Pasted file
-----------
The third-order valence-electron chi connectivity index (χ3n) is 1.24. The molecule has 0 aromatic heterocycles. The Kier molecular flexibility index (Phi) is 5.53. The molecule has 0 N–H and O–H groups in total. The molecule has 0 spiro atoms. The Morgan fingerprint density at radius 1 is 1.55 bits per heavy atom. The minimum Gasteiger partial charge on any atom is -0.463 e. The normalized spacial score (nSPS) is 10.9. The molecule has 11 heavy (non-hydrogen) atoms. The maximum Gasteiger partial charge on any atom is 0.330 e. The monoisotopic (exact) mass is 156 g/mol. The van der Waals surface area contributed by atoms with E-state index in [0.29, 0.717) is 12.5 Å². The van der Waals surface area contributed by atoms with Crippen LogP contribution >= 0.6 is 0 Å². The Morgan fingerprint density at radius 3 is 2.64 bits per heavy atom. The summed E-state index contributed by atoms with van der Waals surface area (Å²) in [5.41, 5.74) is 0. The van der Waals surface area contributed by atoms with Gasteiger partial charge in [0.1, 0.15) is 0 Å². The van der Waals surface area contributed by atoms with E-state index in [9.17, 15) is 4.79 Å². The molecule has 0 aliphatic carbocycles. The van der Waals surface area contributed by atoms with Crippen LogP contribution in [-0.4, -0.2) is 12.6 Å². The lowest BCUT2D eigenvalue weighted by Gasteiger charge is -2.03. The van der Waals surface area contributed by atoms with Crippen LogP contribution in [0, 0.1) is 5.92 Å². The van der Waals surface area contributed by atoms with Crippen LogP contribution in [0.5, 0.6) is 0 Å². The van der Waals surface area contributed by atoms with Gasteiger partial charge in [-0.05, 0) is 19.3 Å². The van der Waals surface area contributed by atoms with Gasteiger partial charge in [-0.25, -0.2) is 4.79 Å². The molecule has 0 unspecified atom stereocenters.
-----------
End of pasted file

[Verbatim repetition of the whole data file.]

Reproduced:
The third-order valence-electron chi connectivity index (χ3n) is 1.24. The molecule has 0 aromatic heterocycles. The Kier molecular flexibility index (Phi) is 5.53. The molecule has 0 N–H and O–H groups in total. The molecule has 0 spiro atoms. The Morgan fingerprint density at radius 1 is 1.55 bits per heavy atom. The minimum Gasteiger partial charge on any atom is -0.463 e. The normalized spacial score (nSPS) is 10.9. The molecule has 11 heavy (non-hydrogen) atoms. The maximum Gasteiger partial charge on any atom is 0.330 e. The monoisotopic (exact) mass is 156 g/mol. The van der Waals surface area contributed by atoms with E-state index in [0.29, 0.717) is 12.5 Å². The van der Waals surface area contributed by atoms with Crippen LogP contribution >= 0.6 is 0 Å². The Morgan fingerprint density at radius 3 is 2.64 bits per heavy atom. The summed E-state index contributed by atoms with van der Waals surface area (Å²) in [5.41, 5.74) is 0. The van der Waals surface area contributed by atoms with Gasteiger partial charge in [0.1, 0.15) is 0 Å². The van der Waals surface area contributed by atoms with E-state index in [9.17, 15) is 4.79 Å². The molecule has 0 aliphatic carbocycles. The van der Waals surface area contributed by atoms with Crippen LogP contribution in [-0.4, -0.2) is 12.6 Å². The lowest BCUT2D eigenvalue weighted by Gasteiger charge is -2.03. The van der Waals surface area contributed by atoms with Crippen LogP contribution in [0, 0.1) is 5.92 Å². The van der Waals surface area contributed by atoms with Crippen LogP contribution in [0.5, 0.6) is 0 Å². The van der Waals surface area contributed by atoms with Gasteiger partial charge in [-0.05, 0) is 19.3 Å². The van der Waals surface area contributed by atoms with Gasteiger partial charge in [-0.25, -0.2) is 4.79 Å². The molecule has 0 unspecified atom stereocenters.